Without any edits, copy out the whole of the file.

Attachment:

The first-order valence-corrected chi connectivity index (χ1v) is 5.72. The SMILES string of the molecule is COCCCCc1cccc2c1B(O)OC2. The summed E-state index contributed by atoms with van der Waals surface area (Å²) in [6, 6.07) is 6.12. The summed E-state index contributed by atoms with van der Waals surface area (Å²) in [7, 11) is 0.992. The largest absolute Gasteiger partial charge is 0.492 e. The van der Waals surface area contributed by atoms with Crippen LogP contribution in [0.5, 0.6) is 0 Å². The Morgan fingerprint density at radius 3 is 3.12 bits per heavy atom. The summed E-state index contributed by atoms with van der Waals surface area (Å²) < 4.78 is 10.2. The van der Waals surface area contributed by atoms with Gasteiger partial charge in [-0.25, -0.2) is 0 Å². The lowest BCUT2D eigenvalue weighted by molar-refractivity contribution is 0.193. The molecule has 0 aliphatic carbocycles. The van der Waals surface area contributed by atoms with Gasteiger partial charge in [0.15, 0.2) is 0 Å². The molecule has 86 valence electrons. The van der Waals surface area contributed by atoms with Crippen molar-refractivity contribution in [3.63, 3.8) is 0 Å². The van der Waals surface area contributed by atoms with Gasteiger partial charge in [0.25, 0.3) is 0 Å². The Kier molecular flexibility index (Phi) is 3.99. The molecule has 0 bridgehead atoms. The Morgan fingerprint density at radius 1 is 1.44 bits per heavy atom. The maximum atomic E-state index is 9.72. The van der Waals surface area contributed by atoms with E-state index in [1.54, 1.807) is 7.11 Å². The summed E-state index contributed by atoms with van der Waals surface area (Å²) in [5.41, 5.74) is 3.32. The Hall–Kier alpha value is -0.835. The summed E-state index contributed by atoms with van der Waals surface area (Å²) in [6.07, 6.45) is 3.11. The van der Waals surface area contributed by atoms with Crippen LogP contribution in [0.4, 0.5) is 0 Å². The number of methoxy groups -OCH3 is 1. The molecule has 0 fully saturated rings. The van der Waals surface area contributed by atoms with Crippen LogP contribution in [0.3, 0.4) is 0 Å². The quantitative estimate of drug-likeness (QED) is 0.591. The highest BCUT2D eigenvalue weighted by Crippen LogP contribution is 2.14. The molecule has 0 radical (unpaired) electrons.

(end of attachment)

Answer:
The first-order valence-corrected chi connectivity index (χ1v) is 5.72. The SMILES string of the molecule is COCCCCc1cccc2c1B(O)OC2. The summed E-state index contributed by atoms with van der Waals surface area (Å²) in [6, 6.07) is 6.12. The summed E-state index contributed by atoms with van der Waals surface area (Å²) in [7, 11) is 0.992. The largest absolute Gasteiger partial charge is 0.492 e. The van der Waals surface area contributed by atoms with Crippen LogP contribution in [0.5, 0.6) is 0 Å². The Morgan fingerprint density at radius 3 is 3.12 bits per heavy atom. The summed E-state index contributed by atoms with van der Waals surface area (Å²) < 4.78 is 10.2. The van der Waals surface area contributed by atoms with Gasteiger partial charge in [-0.25, -0.2) is 0 Å². The lowest BCUT2D eigenvalue weighted by molar-refractivity contribution is 0.193. The molecule has 0 aliphatic carbocycles. The van der Waals surface area contributed by atoms with Gasteiger partial charge in [0.15, 0.2) is 0 Å². The molecule has 86 valence electrons. The van der Waals surface area contributed by atoms with Crippen molar-refractivity contribution in [3.63, 3.8) is 0 Å². The van der Waals surface area contributed by atoms with Gasteiger partial charge in [0.25, 0.3) is 0 Å². The Kier molecular flexibility index (Phi) is 3.99. The molecule has 0 bridgehead atoms. The Morgan fingerprint density at radius 1 is 1.44 bits per heavy atom. The maximum atomic E-state index is 9.72. The van der Waals surface area contributed by atoms with E-state index in [1.54, 1.807) is 7.11 Å². The summed E-state index contributed by atoms with van der Waals surface area (Å²) in [5.41, 5.74) is 3.32. The Hall–Kier alpha value is -0.835. The summed E-state index contributed by atoms with van der Waals surface area (Å²) in [6.07, 6.45) is 3.11. The van der Waals surface area contributed by atoms with Crippen LogP contribution in [0.4, 0.5) is 0 Å². The number of methoxy groups -OCH3 is 1. The molecule has 0 fully saturated rings. The van der Waals surface area contributed by atoms with Crippen LogP contribution in [0.3, 0.4) is 0 Å². The quantitative estimate of drug-likeness (QED) is 0.591. The highest BCUT2D eigenvalue weighted by Crippen LogP contribution is 2.14. The molecule has 0 radical (unpaired) electrons.